Today's poem is "To the Family of the Man We Ate 130 Years Ago"
from Burn and Dodge

University of Pittsburgh Press

Sharon Dolin is the author of three previous poetry collections: Realm of the Possible, Serious Pink, and Heart Work, as well as five poetry chapbooks. She is Poet-in-Residence at Eugene Lang College at The New School for Liberal Arts. Dolin also teaches at the Unterberg Poetry Center of the 92nd Street Y in New York City, where she directs The Center for Book Arts Annual Letterpress Poetry Chapbook Competition and is a curator for the Broadsides Reading Series.

Other poems by Sharon Dolin in Verse Daily:
November 26, 2006:   "An Ideal Lure" " Sun-treeing, a tease, I of ten loves took leave..."
July 17, 2004:  "The Truth of Poetry" "At the Philadelphia Zoo, it is true I saw the Galapagos..."

For Books by Sharon Dolin click here.

Other poems on the web by Sharon Dolin:
Three poems
"Ode to Nitrous Oxide"
"Blue Ladder (9 a.m.)"
Two poems
Four poems
"Ode to Color"
Four poems

About Burn and Dodge:

"Burn and Dodge is an apt title for this book. Dolin's poems adroitly move in and out of shadow, shed light, contrast or blend as the context demands. The need to measure is strong in these poems, to examine how we live within the constraints of our emotions and how they get the better of us. Her language is lithe and motored, her meanings channeled by her formal devotions, without ever being reduced to mere accoutrements of form. She writes at the edge of compression, with such pop to her lines that I'm reminded of Auden's definition of poetry—'memorable speech.'"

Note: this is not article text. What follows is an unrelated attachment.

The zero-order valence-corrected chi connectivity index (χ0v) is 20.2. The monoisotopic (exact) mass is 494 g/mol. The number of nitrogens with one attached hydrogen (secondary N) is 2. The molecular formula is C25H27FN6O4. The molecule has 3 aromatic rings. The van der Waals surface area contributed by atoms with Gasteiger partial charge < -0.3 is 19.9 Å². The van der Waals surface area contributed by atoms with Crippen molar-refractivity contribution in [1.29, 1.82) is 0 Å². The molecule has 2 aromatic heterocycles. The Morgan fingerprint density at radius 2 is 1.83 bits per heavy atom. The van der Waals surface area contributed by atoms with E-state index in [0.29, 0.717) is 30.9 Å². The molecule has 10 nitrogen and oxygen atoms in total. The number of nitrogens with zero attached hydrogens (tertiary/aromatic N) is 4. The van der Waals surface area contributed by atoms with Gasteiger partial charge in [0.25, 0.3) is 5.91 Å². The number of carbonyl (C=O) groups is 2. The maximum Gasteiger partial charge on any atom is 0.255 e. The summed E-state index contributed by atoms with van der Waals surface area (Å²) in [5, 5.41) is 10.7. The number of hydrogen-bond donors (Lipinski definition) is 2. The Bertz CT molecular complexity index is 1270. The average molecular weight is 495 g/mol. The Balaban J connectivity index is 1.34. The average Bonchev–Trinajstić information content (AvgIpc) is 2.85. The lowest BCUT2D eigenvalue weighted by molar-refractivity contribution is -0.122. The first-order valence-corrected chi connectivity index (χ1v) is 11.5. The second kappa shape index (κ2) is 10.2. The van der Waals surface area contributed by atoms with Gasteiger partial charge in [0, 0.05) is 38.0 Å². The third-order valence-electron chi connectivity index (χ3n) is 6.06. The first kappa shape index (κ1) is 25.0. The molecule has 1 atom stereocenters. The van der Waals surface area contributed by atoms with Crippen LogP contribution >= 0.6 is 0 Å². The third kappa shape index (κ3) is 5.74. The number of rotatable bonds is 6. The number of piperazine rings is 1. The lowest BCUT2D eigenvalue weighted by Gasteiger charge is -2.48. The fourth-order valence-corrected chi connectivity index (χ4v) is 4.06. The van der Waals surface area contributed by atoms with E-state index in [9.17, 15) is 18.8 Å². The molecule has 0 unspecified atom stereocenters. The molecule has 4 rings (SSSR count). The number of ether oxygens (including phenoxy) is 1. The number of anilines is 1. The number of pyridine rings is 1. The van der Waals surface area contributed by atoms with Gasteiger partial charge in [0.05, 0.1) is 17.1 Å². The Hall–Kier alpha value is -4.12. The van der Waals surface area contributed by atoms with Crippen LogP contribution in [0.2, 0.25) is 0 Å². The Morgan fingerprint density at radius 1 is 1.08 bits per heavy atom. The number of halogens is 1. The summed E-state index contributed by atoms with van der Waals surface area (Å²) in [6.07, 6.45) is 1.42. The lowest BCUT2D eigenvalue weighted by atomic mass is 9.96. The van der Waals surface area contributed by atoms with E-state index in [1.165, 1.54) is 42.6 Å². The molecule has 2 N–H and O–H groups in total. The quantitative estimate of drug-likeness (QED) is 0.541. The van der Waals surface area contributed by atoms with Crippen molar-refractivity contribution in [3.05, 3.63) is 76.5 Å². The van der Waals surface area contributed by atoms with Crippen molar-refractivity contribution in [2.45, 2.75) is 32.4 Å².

—Bob Hicok

"Sharon Dolin dons her seven-league boots and leaps confidently over our small fenced-in territories (formalism, L-A-N-G-U-A-G-E, blahblahblah), picking from these gardens as she chooses, and devising wily new recipes of her own."
—Albert Goldbarth

"Sharon Dolin moves between tradition and innovation with dazzling agility, speed, and grace. 'By fire. By stammering. Stoning. By water.' Her poems hook us with their candor and wit. While many are meditations on guilt, regret, and doubt, this work has an innate optimism—a restorative quality—that encourages us to 'lust for lust, hope for / hoping' and 'awaken each day, wanting / to want.'"
—Elaine Equi

Support Verse Daily
Sponsor Verse Daily!

Home  Archives   Web Monthly Features  About Verse Daily   FAQs  Submit to Verse Daily   Publications Noted & Received  

Copyright © 2002-2008 Verse Daily All Rights Reserved